Instead of going in search of sunshine this February, I decided in favour of a four-night church-visiting and writing break. I am having no trouble tolerating winter this year; in fact, I am thoroughly enjoying it, so there is no need to escape. I wasn’t really in need of an escape from home, either, but I have learnt to recognise the benefits of a prophylactic holiday: life tends to get very busy from March onwards, with few convenient opportunities after that to take a break until the autumn. For me, now, holidays usually just mean a change of scene and making the time for the important activities that tend to get squeezed when I am busy: church visiting, cello practice, thinking, writing, walking and seeing friends further from home.
I left home at 2pm: later than I intended. It was such a glorious day that, aside from my usual slowness in getting myself and the animals ready, I had to go for a walk before getting into the car. It was a cold, frosty day but the sunshine was warm and bright. I examined my church map and decided to try a couple of churches near the A143 east of Diss: just off my route to Metfield, where I was staying the first night. I couldn’t remember if this was an area with mostly locked churches or mostly open ones, but there were a number of churches along this stretch that I hadn’t yet visited, so I wouldn’t run out of choices.
All Saints’, Blyford
Indoor temperature: 8.7˚C; humidity: 78%
From Holton I continued along the road to Blyford: all of the churches were very close together in this area, and it felt good not to have to drive more than than 15 minutes from Westleton all day. I found the church opposite a pub – as it should be, I always think – on a little green at a junction with the main road. It must have been a main road (by rural standards at least) as it was signposted in one direction to Halesworth, and in the other, to Blythburgh. But I was very aware that my unfamiliarity with this area of Suffolk made it feel remote, no matter how much traffic might be passing, or how many people might be visiting the pub. On a Wednesday mid afternoon in December, however, neither the road nor the pub were frantically busy, and mine was the only car parked on the green.
St James’, Bury St Edmunds
It was the autumn equinox, and in some ways felt like the end of the year: my recital in St Edmundsbury Cathedral was the culmination of a season’s concerts, and a season’s cello practice. It was the end of a busy summer of B&B guests, and a few days after the recital I would go on holiday.
I had performed the first and last pieces of the programme before; but the other two – by Debussy and Martinu – turned out to be harder than I anticipated. Not technically or in terms of stamina – unlike the programme I had chosen last year when I started my church tour – but mathematically. Learning the notes and how the music went was the easy part, relatively speaking. Putting the pieces together with piano was much, much harder.
5/6/18 Last night I went on Ipswich Community Radio to talk about my church project on Get Classical with FJ. You can hear the interview here: www.mixcloud.com/ICRfm/04-06-18-get-classical-with-fj/
The second year of my church project began as I hope it will continue: with cello, churches, chickens and a quite a few laughs.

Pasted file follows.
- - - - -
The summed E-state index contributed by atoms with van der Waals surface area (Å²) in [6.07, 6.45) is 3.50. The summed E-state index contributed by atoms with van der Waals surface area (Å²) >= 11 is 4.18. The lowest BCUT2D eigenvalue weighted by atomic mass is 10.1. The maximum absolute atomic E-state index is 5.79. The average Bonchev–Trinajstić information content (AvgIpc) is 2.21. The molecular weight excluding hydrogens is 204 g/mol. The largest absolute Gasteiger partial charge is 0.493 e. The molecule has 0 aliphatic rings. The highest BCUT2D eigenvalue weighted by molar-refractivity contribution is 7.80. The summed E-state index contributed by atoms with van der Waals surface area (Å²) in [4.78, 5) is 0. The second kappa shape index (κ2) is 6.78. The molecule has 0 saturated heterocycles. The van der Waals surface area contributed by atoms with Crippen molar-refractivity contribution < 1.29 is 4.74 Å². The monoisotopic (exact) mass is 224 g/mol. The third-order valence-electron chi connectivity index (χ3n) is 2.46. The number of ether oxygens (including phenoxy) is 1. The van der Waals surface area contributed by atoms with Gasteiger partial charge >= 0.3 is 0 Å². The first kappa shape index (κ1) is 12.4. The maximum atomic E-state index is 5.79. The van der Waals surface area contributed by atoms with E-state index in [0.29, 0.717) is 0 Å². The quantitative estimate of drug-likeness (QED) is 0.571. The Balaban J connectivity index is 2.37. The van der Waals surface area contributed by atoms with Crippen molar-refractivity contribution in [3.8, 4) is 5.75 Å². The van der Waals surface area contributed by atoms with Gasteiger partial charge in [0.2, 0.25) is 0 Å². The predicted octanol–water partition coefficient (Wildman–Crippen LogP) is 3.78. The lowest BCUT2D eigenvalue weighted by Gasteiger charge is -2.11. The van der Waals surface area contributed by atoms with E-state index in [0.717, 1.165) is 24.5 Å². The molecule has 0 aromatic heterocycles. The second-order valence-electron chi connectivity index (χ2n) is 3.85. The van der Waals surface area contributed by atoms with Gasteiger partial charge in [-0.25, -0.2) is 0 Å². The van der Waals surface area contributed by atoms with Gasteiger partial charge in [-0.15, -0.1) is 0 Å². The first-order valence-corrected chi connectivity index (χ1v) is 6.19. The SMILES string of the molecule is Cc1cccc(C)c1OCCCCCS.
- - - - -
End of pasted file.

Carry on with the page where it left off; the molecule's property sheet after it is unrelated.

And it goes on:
While I was practising the cello at home, I suddenly had a flash of inspiration.
‘I’ve just come up with the most inspired excuse yet to get more chickens’, I texted my friend Jo.
You may be wondering what chickens have to do with cellos, or churches for that matter. The answer is quite a lot, if I have anything to do with it. But before I continue, a few pieces of background information may be required. The first is that my ‘creature maths’ is notorious for roughly observing the pattern of the Fibonacci sequence: if one chicken dies, no fewer than two new ones are needed to compensate for the loss. The second is that my friend Jo is the reason I started keeping chickens; third, she is a bishop; and fourth, she christened my three trousered and ridiculously fluffy-bottomed Brahma chickens Knicker, Bocker and Glory. (Photo right: foreground, a Glorious bottom; background left, white chicken with black tail: Bocker; background far right, grey chicken: Knicker)
My explanation to Jo continued: ‘I use the coins from my egg sales to leave donations in the churches I visit, and I keep running out of coins. I need a more constant supply of coins = I need a more constant supply of surplus eggs to sell = I need more chickens. How about that for good maths!’
16/4/2018 Richard Jeffries suggested the skylark should be considered a representative of winter: instead of cold and darkness, he thought, why not ‘a sign of hope, a certainty of summer?’ It was his essay that helped me to think of winter in a different way.
I half expected to include the skylark in my winter treasures; after all, I have heard skylarks sing over the fields around the Hobbets on many a clear, mild day in February. It just happens that I didn’t hear one until April this year. It is likely I simply wasn’t in the right place at the right time; but the longer wait and the circumstances of my first skylark song were part of what made it so special.
Today marked a significant change in my church-visiting journeys around Suffolk; a change which had been taking place almost imperceptibly over recent months, and had finally reached a turning point. I found myself able to listen to music again, for the first time in years.